The late James Patrick Noonan Jr. was a man who spent his working days protecting the consumers of Arlington County.
As the county's weights and measures inspector for 8 years, he cared if an Arlington County shopper got a roast that weighed less than five pounds when he paid for a five-pound roast.
He cared if a gas station pump doled out less than six gallons of gas when the customer paid for six gallons.
In fact, he cared 85,000 times each year as he random checks of packaged goods to make sure they weighed what they claimed.
But Noonan died on Jan. 9. The county has not yet replaced him, and the question now is whether it ever will.
A consumer affairs worker who always contacted Noonan when Arlington residents called to complain that there was too much water in the gas they bought or that the food they bought didn't weigh what the package said it should, said, "We could have used 12 Mr. Noonans."
Noonan's supervisor, Charles Hammond, said he made a routine formal request to replace the county weights and measures inspector in late January, "but I haven't received any confirmation or approval or disapproval." Now, he says, "it's the (county) manager's problem."
Five days a week, "except for a rare snow days." Noonan made scheduled and unscheduled checks of filling station pumps to make sure they were accurate, inspected gas storage tanks to insure they were free of water and checked weighing devices in grocery stores, variety stores and hardware stores, his supervisor said, along with the random checks of "about 85,000 packages a year." Hammond said. Last three days each week and spent the other two days in the office working on consumer affairs, Hammond said.
There is no law that says the county must provide a weights and measures inspector, Hammond said. It is the State Department of Agriculture and Commerce that must provide weights and measures inspections by state law, but there are no specifications on how often the state inspections must be made. Alexandria has its own inspector and Fairfax County has two county inspectors, he noted.
Until it is decided whether Arlington County will replace Noonan, state inspectors "will be making the special checks that are required," such as checks of new filling stations before they open. Hammond said, and unscheduled spot checks of grocery stores and gas stations will "possibly be made by the state people on a temporary basis," he said.
"I think we should go forward" with replacing Noonan, Hammond said. If Arlington's weights and measures are checked solely by state inspectors "they would likely have to stretch out their personnel . . . and provide lesser numbers of inspections," he said.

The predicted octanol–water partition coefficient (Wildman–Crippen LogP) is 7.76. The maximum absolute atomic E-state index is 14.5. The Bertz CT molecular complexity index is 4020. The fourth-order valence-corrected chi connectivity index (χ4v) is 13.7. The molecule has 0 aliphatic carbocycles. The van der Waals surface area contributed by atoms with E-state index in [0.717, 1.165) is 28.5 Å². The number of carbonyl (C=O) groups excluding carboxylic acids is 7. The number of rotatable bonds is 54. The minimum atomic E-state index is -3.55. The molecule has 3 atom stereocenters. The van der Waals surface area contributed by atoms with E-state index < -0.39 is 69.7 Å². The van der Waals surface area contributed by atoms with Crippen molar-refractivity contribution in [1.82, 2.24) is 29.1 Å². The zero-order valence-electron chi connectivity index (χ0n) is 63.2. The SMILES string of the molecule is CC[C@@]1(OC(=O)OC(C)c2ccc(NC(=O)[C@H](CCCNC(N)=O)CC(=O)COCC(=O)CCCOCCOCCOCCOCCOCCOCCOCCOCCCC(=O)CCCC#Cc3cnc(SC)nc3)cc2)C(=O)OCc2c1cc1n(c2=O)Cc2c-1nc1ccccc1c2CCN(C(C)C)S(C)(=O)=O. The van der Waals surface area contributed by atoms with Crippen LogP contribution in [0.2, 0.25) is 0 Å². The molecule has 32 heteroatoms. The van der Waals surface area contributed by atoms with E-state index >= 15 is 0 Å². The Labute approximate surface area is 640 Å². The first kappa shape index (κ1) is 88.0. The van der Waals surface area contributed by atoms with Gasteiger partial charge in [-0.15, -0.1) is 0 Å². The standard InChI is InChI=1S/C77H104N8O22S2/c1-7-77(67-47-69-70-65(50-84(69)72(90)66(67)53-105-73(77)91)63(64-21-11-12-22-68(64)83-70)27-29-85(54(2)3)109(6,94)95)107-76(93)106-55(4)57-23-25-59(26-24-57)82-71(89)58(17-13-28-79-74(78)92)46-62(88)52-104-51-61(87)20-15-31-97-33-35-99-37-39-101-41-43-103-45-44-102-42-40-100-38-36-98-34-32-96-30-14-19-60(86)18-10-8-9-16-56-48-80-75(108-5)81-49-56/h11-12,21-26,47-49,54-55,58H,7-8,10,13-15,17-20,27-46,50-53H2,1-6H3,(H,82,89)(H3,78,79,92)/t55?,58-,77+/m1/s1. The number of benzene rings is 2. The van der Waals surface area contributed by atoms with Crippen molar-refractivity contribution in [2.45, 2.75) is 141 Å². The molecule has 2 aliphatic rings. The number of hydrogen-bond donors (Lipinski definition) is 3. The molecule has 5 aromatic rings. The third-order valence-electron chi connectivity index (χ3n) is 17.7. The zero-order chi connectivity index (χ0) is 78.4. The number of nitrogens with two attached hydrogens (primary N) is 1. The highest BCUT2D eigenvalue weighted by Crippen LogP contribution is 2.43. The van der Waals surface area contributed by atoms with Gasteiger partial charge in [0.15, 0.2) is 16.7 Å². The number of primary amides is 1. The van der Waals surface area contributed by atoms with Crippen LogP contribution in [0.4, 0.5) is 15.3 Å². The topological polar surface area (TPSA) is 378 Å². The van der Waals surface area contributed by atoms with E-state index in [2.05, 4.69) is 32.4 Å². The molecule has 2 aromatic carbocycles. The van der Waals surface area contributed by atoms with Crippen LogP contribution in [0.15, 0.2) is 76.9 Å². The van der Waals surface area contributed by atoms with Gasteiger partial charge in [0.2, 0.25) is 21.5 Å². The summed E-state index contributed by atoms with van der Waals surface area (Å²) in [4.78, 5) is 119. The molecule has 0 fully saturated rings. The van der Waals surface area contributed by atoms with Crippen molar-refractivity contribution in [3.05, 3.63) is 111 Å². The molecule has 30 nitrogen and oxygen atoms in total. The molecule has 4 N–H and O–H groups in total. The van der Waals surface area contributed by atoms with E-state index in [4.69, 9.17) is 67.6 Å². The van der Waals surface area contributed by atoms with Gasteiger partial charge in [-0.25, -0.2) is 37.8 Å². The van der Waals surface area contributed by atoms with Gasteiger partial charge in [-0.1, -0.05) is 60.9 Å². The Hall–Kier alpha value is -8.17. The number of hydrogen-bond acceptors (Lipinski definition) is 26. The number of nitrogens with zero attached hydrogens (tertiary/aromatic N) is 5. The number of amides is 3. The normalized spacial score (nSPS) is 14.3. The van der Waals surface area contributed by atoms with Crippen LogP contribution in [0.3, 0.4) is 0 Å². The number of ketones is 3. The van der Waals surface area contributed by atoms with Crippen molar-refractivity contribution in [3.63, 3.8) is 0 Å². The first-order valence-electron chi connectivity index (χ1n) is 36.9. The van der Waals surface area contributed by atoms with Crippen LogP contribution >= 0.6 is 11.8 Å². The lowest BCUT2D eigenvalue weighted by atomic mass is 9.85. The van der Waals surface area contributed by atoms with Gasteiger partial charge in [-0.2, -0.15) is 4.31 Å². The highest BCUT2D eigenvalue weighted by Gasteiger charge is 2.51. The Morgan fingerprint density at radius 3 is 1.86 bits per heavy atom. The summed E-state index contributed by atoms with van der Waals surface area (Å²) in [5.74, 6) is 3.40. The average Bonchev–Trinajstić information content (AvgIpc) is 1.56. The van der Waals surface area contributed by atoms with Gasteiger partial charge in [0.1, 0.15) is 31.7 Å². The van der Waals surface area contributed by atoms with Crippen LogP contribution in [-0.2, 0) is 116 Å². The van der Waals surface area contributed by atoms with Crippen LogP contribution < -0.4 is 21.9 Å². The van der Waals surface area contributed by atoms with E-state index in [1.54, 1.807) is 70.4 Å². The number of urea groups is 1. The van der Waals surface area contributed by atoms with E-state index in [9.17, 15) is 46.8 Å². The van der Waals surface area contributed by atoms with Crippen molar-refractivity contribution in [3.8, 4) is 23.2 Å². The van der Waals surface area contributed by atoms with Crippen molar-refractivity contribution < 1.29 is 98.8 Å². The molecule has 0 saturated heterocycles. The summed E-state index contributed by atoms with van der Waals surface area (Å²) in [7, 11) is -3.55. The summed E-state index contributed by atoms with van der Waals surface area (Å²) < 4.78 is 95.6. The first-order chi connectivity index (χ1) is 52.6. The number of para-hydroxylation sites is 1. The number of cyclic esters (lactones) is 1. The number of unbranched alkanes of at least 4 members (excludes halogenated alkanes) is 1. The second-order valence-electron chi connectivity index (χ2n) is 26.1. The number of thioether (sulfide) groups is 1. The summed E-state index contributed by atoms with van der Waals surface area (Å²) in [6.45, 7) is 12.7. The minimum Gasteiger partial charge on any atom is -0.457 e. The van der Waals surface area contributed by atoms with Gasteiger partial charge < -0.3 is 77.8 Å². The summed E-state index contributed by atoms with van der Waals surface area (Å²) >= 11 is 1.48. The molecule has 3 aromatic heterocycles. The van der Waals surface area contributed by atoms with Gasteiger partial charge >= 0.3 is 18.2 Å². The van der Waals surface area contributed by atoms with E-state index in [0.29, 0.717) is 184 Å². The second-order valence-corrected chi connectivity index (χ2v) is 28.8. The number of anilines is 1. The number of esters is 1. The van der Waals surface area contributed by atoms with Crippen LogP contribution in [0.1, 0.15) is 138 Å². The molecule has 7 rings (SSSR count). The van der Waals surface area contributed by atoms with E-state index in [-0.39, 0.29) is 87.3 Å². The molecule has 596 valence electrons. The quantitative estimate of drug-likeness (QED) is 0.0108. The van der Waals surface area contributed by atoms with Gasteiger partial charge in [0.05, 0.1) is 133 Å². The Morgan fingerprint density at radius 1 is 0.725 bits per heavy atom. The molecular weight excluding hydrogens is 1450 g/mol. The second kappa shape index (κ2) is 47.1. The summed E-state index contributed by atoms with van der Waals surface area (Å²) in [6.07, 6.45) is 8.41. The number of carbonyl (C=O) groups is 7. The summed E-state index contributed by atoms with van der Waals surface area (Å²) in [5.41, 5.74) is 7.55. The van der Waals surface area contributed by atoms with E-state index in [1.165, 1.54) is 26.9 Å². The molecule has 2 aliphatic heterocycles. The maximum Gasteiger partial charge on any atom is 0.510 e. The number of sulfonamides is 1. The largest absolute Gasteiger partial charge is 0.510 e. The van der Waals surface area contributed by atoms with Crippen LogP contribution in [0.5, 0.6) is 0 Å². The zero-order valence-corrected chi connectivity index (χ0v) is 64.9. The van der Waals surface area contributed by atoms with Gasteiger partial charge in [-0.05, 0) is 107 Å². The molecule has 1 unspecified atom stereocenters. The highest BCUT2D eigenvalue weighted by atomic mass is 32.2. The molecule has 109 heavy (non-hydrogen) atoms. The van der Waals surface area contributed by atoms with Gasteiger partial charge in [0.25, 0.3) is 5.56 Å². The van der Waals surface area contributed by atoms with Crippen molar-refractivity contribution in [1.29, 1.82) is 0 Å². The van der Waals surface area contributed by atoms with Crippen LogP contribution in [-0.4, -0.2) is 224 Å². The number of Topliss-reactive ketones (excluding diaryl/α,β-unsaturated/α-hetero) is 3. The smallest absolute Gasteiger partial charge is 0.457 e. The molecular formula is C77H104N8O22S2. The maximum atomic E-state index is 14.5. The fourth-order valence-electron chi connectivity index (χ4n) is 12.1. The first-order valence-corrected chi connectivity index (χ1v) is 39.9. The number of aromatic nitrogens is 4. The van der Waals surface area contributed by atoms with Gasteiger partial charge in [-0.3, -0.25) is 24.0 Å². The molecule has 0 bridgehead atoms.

If the county hired a new inspector, it would cost about $10,600 at the basic entry level, plus costs such as hospitalization, group insurance, retirement and federal employee insurance, Hammond said.
The county will probably not decide whether it can afford to provide its own weights and measures inspector until May, when the county's new budget is adopted, according to County Manager Vernon Ford.
"Any vacancy is a prime candidate to be cut" in the fiscal 1978 budget, and "routine needs" must be covered first, Ford said. "We are substituting for the state effort," by supplying a county inspector. Ford said, though he said inspections "might not get done as frequently" if hey were provided solely by the state.
It is not the first time the job of county weights and measures inspector has been threatened by the budget ax. James Noonan's widow, Eleanor, remembers when the county almost trimmed Noonan's job from the budget in 1974.
"I understand that there were a lot of telephone calls made to the county," after people heard Noonan's job would be eliminated, Mrs. Noonan said recently.
"A lot of gas station attendants complained," she said, because her husband sometimes found their pumps were not set properly and they were actually giving away gas. "He went to the County Board himself and pleaded his case, and they kept the job," she said.
Her husband, who once ordered about 600 packages of meat off the shelves of an Arlington grocery store because they were underweight, often told her he didn't run across real attempts at fraud, she said. But she read a statement by her late husband in a local newspaper that explained his philosophy of the job: "I have always felt there was some deterrent to fraud in having an inspector available to make these checks."
When asked what opportunity Arlington residents would have to help decide the fate of the job of county weights and measures inspector, the county manager said a public hearing will be held April 5, where citizens can talk about any budget issues.